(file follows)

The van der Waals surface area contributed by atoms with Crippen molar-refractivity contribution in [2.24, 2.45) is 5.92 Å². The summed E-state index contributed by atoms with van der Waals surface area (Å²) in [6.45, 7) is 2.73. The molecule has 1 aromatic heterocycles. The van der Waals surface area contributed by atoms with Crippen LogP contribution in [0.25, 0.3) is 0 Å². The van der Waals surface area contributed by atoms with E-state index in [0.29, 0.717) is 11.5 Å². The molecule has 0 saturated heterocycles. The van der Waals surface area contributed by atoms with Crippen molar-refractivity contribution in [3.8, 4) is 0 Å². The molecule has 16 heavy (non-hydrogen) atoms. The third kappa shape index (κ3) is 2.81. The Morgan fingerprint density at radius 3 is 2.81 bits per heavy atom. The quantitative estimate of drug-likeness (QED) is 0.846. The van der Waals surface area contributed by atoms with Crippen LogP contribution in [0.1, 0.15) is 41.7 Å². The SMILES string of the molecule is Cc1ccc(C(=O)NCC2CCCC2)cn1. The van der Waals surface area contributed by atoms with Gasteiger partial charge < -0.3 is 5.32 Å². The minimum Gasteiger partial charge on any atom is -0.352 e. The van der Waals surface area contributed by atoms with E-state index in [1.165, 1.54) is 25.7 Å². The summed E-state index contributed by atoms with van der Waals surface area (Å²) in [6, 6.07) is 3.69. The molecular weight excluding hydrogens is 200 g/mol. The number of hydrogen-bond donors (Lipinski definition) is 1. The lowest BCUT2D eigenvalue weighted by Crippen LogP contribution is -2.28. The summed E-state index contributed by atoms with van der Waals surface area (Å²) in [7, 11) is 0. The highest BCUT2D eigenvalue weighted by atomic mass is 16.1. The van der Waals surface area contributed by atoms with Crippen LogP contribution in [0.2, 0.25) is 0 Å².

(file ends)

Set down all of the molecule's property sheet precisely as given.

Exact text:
The van der Waals surface area contributed by atoms with Crippen molar-refractivity contribution in [2.24, 2.45) is 5.92 Å². The summed E-state index contributed by atoms with van der Waals surface area (Å²) in [6.45, 7) is 2.73. The molecule has 1 aromatic heterocycles. The van der Waals surface area contributed by atoms with Crippen LogP contribution in [0.25, 0.3) is 0 Å². The van der Waals surface area contributed by atoms with E-state index in [0.29, 0.717) is 11.5 Å². The molecule has 0 saturated heterocycles. The van der Waals surface area contributed by atoms with Crippen molar-refractivity contribution in [3.8, 4) is 0 Å². The molecule has 16 heavy (non-hydrogen) atoms. The third kappa shape index (κ3) is 2.81. The Morgan fingerprint density at radius 3 is 2.81 bits per heavy atom. The quantitative estimate of drug-likeness (QED) is 0.846. The van der Waals surface area contributed by atoms with Crippen LogP contribution in [0.1, 0.15) is 41.7 Å². The SMILES string of the molecule is Cc1ccc(C(=O)NCC2CCCC2)cn1. The van der Waals surface area contributed by atoms with Gasteiger partial charge < -0.3 is 5.32 Å². The minimum Gasteiger partial charge on any atom is -0.352 e. The van der Waals surface area contributed by atoms with E-state index in [1.165, 1.54) is 25.7 Å². The summed E-state index contributed by atoms with van der Waals surface area (Å²) in [6, 6.07) is 3.69. The molecular weight excluding hydrogens is 200 g/mol. The number of hydrogen-bond donors (Lipinski definition) is 1. The lowest BCUT2D eigenvalue weighted by Crippen LogP contribution is -2.28. The summed E-state index contributed by atoms with van der Waals surface area (Å²) in [7, 11) is 0. The highest BCUT2D eigenvalue weighted by atomic mass is 16.1. The van der Waals surface area contributed by atoms with Crippen LogP contribution in [0.2, 0.25) is 0 Å².